Jung and 12 step recovery

A friend of mine was discussion a project she had in a literature class about the Nightingale, where she had to find High Theorists.  I don’t know what that means, but I got wondering what, if any, is the supposed link between 12 step recovery and Jung.

One story is that Jung corresponded with someone about the principles of recovery and he thought they weren’t terrible or something.

I do think recovery is an interesting application of archetypes.  One of the central stories of recovery is the allegory of the director.  It describes a stage production in which the self is trying to run everything and making a muck of it.  The object is to recognize God as the proper director of the production (life) and to not try to manage everything ourselves.  It reveals the astonishing truth that in their hearts, addicts are perfectionists with heroic responsibilities, rather than the dissolute children the appear to be.

The assumes another Jungian principle, which is the primacy of religious experience.  Though as with the “God gene” it can be argued for either side whether this suggests something natural or supernatural.

But I’m not sure whether individuation, another Jungian buzzword, is important to 12 step recovery generally or only in my own path.  My own experience in wondering whether I would exist if I were subsumed in the will of God, having it revealed to me that my true existence only begins in submission to God’s will.  By my own will, I can never progress beyond what I already know.  I think it is described in the concept of the Higher Power, but might not be outlined.  I can recognize it as individuation, but calling it that would run counter to what is necessary for the addict to undergo.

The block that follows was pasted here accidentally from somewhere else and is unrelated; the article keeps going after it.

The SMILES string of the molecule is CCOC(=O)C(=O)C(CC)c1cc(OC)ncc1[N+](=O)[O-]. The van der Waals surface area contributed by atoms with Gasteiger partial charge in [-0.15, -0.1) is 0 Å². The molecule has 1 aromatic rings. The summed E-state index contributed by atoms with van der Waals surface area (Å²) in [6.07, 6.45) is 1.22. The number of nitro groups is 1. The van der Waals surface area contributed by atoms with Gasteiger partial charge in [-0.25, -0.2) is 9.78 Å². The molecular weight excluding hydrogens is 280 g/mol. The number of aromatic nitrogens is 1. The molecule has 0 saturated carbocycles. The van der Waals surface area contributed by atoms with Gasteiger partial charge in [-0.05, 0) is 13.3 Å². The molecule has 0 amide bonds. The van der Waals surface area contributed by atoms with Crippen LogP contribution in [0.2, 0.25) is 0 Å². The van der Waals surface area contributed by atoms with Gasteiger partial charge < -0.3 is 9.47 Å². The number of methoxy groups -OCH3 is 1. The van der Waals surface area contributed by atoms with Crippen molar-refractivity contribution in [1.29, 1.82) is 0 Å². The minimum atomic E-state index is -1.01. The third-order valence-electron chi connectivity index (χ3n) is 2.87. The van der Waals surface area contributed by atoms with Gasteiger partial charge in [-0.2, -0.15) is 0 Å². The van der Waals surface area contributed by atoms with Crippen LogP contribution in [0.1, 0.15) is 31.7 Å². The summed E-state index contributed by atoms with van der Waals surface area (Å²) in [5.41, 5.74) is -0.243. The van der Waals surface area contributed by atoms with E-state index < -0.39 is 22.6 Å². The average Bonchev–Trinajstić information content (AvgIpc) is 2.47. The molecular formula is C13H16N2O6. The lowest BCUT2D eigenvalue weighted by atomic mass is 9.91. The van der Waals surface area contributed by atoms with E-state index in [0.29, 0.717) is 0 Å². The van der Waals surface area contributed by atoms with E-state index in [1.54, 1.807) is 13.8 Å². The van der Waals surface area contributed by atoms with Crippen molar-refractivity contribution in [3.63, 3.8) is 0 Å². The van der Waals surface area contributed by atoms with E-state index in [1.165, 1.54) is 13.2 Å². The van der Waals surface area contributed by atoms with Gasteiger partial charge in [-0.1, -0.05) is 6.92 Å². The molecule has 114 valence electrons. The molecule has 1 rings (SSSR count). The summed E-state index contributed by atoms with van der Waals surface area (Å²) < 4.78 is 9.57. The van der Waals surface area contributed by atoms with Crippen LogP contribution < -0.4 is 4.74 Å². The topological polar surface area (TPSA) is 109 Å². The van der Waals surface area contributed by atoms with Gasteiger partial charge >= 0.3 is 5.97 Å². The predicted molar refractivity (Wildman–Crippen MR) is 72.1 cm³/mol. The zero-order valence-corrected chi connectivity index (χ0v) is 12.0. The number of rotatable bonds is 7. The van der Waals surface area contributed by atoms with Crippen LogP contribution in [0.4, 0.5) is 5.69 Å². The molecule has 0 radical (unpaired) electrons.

My view of the afterlife is that the liberty of eternal life or the captivity of hell is constituted by degree of embrace of the mind of Christ.  Being without body, we are dependent upon the faculties of Christ.  If we see others and events as he sees, this experience will be glorious, and if not, it will be torment that causes us to shrink from His presence.

1 Comment

  1. I think we can always do God’s will, without God directing us in everything, because I think there is considerable amount of things where He has designed that we use our agency, to really choose between two outcomes (or three or ten), generally equally desirable to Him. RCC said something about this in a comment here: http://jaredites.wordpress.com/2010/03/27/basketball-etc-and-controlling-ones-own-thoughts/
    I like what you say about the afterlife, I’ll have to think about that.

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